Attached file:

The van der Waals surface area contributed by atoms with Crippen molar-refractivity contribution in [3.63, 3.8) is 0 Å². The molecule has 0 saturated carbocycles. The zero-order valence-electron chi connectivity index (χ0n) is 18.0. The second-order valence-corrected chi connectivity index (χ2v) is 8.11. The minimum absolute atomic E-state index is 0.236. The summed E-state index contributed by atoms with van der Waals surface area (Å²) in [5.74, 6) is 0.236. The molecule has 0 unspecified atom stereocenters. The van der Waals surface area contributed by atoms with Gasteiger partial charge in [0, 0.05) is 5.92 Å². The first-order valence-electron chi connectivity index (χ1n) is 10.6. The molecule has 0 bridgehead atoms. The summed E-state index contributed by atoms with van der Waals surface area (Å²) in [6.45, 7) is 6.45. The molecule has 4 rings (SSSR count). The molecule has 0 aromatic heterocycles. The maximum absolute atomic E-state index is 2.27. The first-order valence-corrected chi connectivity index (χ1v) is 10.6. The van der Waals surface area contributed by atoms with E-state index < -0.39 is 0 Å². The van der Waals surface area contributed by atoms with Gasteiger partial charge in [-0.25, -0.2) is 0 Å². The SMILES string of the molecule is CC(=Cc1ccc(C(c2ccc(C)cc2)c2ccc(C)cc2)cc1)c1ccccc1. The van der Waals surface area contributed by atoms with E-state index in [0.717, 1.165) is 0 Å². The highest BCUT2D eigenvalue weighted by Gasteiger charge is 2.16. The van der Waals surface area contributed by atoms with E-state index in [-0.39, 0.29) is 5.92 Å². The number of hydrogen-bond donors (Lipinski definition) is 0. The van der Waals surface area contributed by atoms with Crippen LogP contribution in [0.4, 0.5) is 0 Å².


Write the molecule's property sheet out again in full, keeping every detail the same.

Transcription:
The van der Waals surface area contributed by atoms with Crippen molar-refractivity contribution in [3.63, 3.8) is 0 Å². The molecule has 0 saturated carbocycles. The zero-order valence-electron chi connectivity index (χ0n) is 18.0. The second-order valence-corrected chi connectivity index (χ2v) is 8.11. The minimum absolute atomic E-state index is 0.236. The summed E-state index contributed by atoms with van der Waals surface area (Å²) in [5.74, 6) is 0.236. The molecule has 0 unspecified atom stereocenters. The van der Waals surface area contributed by atoms with Gasteiger partial charge in [0, 0.05) is 5.92 Å². The first-order valence-electron chi connectivity index (χ1n) is 10.6. The molecule has 0 bridgehead atoms. The summed E-state index contributed by atoms with van der Waals surface area (Å²) in [6.45, 7) is 6.45. The molecule has 4 rings (SSSR count). The molecule has 0 aromatic heterocycles. The maximum absolute atomic E-state index is 2.27. The first-order valence-corrected chi connectivity index (χ1v) is 10.6. The van der Waals surface area contributed by atoms with E-state index < -0.39 is 0 Å². The van der Waals surface area contributed by atoms with Gasteiger partial charge in [-0.25, -0.2) is 0 Å². The SMILES string of the molecule is CC(=Cc1ccc(C(c2ccc(C)cc2)c2ccc(C)cc2)cc1)c1ccccc1. The van der Waals surface area contributed by atoms with E-state index in [0.717, 1.165) is 0 Å². The highest BCUT2D eigenvalue weighted by Gasteiger charge is 2.16. The van der Waals surface area contributed by atoms with E-state index in [-0.39, 0.29) is 5.92 Å². The number of hydrogen-bond donors (Lipinski definition) is 0. The van der Waals surface area contributed by atoms with Crippen LogP contribution in [0.4, 0.5) is 0 Å².